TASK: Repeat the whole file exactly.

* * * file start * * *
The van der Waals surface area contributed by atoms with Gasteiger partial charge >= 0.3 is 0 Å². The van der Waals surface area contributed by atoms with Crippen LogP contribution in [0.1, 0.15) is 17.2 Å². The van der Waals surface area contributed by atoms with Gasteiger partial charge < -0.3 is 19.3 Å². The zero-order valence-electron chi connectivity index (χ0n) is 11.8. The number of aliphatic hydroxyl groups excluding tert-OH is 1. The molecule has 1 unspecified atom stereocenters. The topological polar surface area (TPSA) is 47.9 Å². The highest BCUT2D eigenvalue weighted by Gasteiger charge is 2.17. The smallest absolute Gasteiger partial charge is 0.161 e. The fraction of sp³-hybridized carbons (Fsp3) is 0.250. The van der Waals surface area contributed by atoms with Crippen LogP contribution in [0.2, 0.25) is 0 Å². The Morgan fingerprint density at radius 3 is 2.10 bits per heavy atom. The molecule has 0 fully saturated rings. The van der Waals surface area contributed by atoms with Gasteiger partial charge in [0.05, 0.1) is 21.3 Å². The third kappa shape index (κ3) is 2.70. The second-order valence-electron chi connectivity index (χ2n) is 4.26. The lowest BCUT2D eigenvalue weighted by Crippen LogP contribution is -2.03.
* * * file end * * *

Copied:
The van der Waals surface area contributed by atoms with Gasteiger partial charge >= 0.3 is 0 Å². The van der Waals surface area contributed by atoms with Crippen LogP contribution in [0.1, 0.15) is 17.2 Å². The van der Waals surface area contributed by atoms with Gasteiger partial charge < -0.3 is 19.3 Å². The zero-order valence-electron chi connectivity index (χ0n) is 11.8. The number of aliphatic hydroxyl groups excluding tert-OH is 1. The molecule has 1 unspecified atom stereocenters. The topological polar surface area (TPSA) is 47.9 Å². The highest BCUT2D eigenvalue weighted by Gasteiger charge is 2.17. The smallest absolute Gasteiger partial charge is 0.161 e. The fraction of sp³-hybridized carbons (Fsp3) is 0.250. The van der Waals surface area contributed by atoms with Crippen LogP contribution in [0.2, 0.25) is 0 Å². The Morgan fingerprint density at radius 3 is 2.10 bits per heavy atom. The molecule has 0 fully saturated rings. The van der Waals surface area contributed by atoms with Gasteiger partial charge in [0.05, 0.1) is 21.3 Å². The third kappa shape index (κ3) is 2.70. The second-order valence-electron chi connectivity index (χ2n) is 4.26. The lowest BCUT2D eigenvalue weighted by Crippen LogP contribution is -2.03.